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Baby boy still alive after hospital told mum he was dead

An Irish hospital wrongly told a pregnant woman her unborn baby was dead — just hours before an operation to remove the foetus.

The woman, who was supplied with abortion-inducing medicine by the hospital, saved her baby's life after she sought a second opinion from her local GP. The shocking incident at the scandal-plagued Our Lady of Lourdes Hospital in Drogheda was caused by out-of-date and unsuitable equipment and shoddy work practices.

But despite this, some of the faulty equipment identified in a report into the misdiagnosis was still being used six months later, the Irish Independent has learned.

Melissa Redmond, from Donabate in north Dublin, presented herself to the Early Pregnancy Unit (EPU) for an internal scan eight weeks into her pregnancy on July 22 last year.

She was anxious to get an early scan as she had previously suffered four miscarriages. After a quick scan lasting only a few minutes, Mrs Redmond was devastated to be told she had miscarried again. She and her husband Michael took the painful decision to have a D&C procedure to have their 'dead' child removed.

The operation was scheduled for just two days later on July 24. Melissa was also given the abortive drug, Cytotec, to take on the morning of the operation.

However, the then-mother of two sensed something was not right and decided to visit her local GP to seek a second opinion. A heartbeat showed up on the external scan, confirming their baby was still alive. Their son, also called Michael, was born on March 6 this year.

Melissa decided to go public with her story to encourage women in similar situations to get a second opinion if they have any doubts. But both she and her husband also want to highlight the shocking hospital blunders and faulty equipment that led to the misdiagnosis.

"If this was my first pregnancy, I wouldn't have known any different. I would have just went with what they said. The only reason I questioned it is because it wasn't my first pregnancy and because I've had miscarriages as well that I knew the feeling.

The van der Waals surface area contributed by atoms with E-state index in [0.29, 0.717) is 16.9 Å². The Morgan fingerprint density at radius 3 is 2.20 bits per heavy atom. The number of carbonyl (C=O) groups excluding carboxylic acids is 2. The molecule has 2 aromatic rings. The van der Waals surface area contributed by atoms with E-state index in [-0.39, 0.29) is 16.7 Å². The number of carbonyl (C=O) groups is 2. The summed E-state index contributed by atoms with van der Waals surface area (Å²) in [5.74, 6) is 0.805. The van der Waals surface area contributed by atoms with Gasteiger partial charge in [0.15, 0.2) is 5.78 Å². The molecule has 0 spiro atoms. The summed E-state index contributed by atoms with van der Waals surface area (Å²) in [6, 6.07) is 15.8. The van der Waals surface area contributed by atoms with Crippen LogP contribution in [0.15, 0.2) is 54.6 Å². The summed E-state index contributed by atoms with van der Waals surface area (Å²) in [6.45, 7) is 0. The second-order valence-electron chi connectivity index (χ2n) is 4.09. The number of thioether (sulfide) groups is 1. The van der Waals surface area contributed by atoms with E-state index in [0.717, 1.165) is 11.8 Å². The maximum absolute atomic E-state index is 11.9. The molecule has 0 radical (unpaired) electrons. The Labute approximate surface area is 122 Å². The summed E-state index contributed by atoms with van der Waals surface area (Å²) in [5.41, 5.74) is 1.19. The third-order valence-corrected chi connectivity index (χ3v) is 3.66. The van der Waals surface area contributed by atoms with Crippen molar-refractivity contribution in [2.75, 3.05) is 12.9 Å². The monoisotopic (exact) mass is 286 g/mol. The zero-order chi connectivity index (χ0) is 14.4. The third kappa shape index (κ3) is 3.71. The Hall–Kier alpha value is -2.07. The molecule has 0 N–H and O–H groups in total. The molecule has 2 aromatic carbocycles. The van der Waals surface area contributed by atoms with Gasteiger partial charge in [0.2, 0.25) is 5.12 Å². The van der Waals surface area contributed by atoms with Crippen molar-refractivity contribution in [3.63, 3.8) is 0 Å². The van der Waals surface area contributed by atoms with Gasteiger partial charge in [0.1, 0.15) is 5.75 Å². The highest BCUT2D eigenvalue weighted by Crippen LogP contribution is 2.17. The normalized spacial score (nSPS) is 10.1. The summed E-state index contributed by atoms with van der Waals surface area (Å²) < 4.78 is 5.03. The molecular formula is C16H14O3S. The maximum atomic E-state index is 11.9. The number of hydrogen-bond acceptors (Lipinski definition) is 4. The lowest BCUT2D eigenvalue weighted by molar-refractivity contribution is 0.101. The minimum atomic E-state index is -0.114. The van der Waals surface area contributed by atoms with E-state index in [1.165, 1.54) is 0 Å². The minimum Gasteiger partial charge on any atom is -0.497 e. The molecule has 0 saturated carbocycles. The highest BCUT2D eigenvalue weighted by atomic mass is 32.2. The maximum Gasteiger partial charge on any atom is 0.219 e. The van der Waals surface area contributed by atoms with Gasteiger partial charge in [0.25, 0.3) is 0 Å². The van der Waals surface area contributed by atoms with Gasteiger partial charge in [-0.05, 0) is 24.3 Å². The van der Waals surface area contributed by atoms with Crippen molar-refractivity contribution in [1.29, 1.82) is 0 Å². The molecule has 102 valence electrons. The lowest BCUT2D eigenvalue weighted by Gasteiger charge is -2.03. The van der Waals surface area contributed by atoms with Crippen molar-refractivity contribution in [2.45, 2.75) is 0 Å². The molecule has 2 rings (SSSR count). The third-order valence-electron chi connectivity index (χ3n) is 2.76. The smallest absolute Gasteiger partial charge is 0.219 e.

"I knew to trust my own instincts and my own body," Melissa told the Irish Independent.

"How many girls have gone in there and it could have been their first one and they wouldn't have been any wiser?"

Melissa hopes her experience will encourage other women in similar situations to always seek a second opinion and trust themselves.

However, while angry at the doctor who made the misdiagnosis, the Redmonds said other staff at the hospital, where the child was subsequently born, were exemplary.

An internal hospital report -- seen by the Irish Independent -- uncovered a litany of technical faults and staff failures which almost ended in tragedy.

The report found:

  • The diagnosis was based on the opinion of one doctor. Best practice suggests that another scanner, preferably an experienced sonographer -- an ultrasonic image specialist -- confirms the diagnosis before it is made.
  • The scanning machine in the EPU was six years old, "was subjected to a heavy workload" seven days a week and displayed "evidence of fatigue". It was not adequate to "accurately assess early pregnancies and their complications".
  • The examination couch was not suitable. It did not split fully, which did not allow for optimal scan views.
  • There were no guidelines in place regarding scanning techniques and viewing scans.
  • There were no permanent, trained scan staff attached to the EPU, meaning the experience of staff varied every six months, with some getting "on-the-job training".
  • There were no written guidelines for the investigation and management of early pregnancy problems.
  • In the report, the hospital made eight recommendations to improve its facilities, key elements of which have not yet been acted on. Other recommendations were only acted upon months after the misdiagnosis.

For example, the old scanner in the unit was only replaced last January -- and was still being used on pregnant women for six months after the incident.

A sonographer will only be put in place next month, a full year after the incident. The sonographer will then only be available for four hours in the morning.

"There are so many other mothers this could have happened to," Michael said.

"Their children could have died -- viable children."

However, a Health Service Executive spokeswoman said it was unlikely that an investigation would be carried out to see if similar incidents had happened with other women at the hospital who were told they had miscarried.

She said the hospital would usually be aware of such "near misses", even though it took the Redmonds to notify the hospital of its mistake. "The review of reported incidents assist in discovering where weaknesses in the process and systems of care/service delivery may exist, identify the lessons to be learnt from these incidents and consequently allow services to put in place remedial actions in order to reduce the risk of future error," an HSE statement said.

However, the Redmonds said an investigation into previous scans and miscarriages would likely be too painful for the women involved.

Our Lady of Lourdes Hospital has been at the centre of a series of high-profile controversies in recent years.

These include Michael Shine, who was accused of alleged sexual assaults; and disgraced obstetrician Michael Neary, who wrongly removed women's wombs.

Source irish Independent

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